How have attempts to ban books and censor information changed in the past few years? Have you seen any particular trends?
I think the biggest trend is the organized nature of current censorship attempts. In my career as a librarian, from time to time an individual parent would express a concern about a library book. That usually sparked a conversation. The parent would describe their issue, and I would explain the book’s merits and offer to help the parent and student find another title that might be a better fit. Problem solved; nothing banned; no manufactured outrage at a board meeting.
Today it’s completely different. The conversation piece has vanished. People with a gripe head straight to the board of education. Groups calling for censorship compile lists of books to be targeted and bring scripts to school board meetings. As a result, challenges against once-obscure books like Gender Queer and Lawn Boy have spread like weeds.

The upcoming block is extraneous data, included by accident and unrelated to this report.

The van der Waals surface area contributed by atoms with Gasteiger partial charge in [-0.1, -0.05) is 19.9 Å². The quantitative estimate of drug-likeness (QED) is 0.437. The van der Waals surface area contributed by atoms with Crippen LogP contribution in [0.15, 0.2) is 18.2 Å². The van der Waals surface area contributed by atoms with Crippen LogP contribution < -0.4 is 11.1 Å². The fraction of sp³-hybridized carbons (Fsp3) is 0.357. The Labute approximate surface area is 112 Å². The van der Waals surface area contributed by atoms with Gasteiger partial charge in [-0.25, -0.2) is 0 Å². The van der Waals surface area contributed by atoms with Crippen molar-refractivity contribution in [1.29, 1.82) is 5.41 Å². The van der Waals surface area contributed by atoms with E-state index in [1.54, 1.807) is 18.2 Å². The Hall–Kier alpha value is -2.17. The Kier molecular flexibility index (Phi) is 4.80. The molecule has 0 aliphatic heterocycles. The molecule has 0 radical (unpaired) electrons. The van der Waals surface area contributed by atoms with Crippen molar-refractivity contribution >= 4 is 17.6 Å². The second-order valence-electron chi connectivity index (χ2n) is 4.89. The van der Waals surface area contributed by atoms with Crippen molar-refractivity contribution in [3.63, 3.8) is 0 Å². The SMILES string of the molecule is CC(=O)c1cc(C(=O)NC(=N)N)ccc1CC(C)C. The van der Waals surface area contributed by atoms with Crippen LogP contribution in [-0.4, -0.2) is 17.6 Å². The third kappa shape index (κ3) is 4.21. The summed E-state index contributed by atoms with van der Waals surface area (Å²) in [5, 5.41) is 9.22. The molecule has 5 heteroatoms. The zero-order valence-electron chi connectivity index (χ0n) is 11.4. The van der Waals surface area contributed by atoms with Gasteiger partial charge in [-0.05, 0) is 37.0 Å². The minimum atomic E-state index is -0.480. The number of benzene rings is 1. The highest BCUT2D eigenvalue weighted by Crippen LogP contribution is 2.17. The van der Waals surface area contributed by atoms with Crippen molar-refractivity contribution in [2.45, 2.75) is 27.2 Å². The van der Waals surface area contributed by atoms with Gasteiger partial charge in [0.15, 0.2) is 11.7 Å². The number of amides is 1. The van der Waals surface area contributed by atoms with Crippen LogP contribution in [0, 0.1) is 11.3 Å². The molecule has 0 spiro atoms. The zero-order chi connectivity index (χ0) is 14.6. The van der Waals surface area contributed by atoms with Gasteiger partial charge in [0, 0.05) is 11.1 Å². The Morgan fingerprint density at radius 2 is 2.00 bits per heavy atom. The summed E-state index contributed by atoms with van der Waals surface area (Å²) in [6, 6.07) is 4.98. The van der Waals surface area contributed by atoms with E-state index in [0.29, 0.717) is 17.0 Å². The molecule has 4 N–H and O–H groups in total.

Even worse, in the past when the rare challenge occurred, it was to a single book at a time. Now we’re seeing multiple books challenged simultaneously. In fact, in 2022, the American Library Association found that 90% of that year’s book challenges involved multiple titles, with 40% targeting 100 or more books at the same time. That’s a direct and cynical result of coordinated censorship.
You’ve mentioned that these bans and the pushback against librarians have resulted in soft censorship. Can you explain what that is and how it works? How is it impacting you, your colleagues, and your students?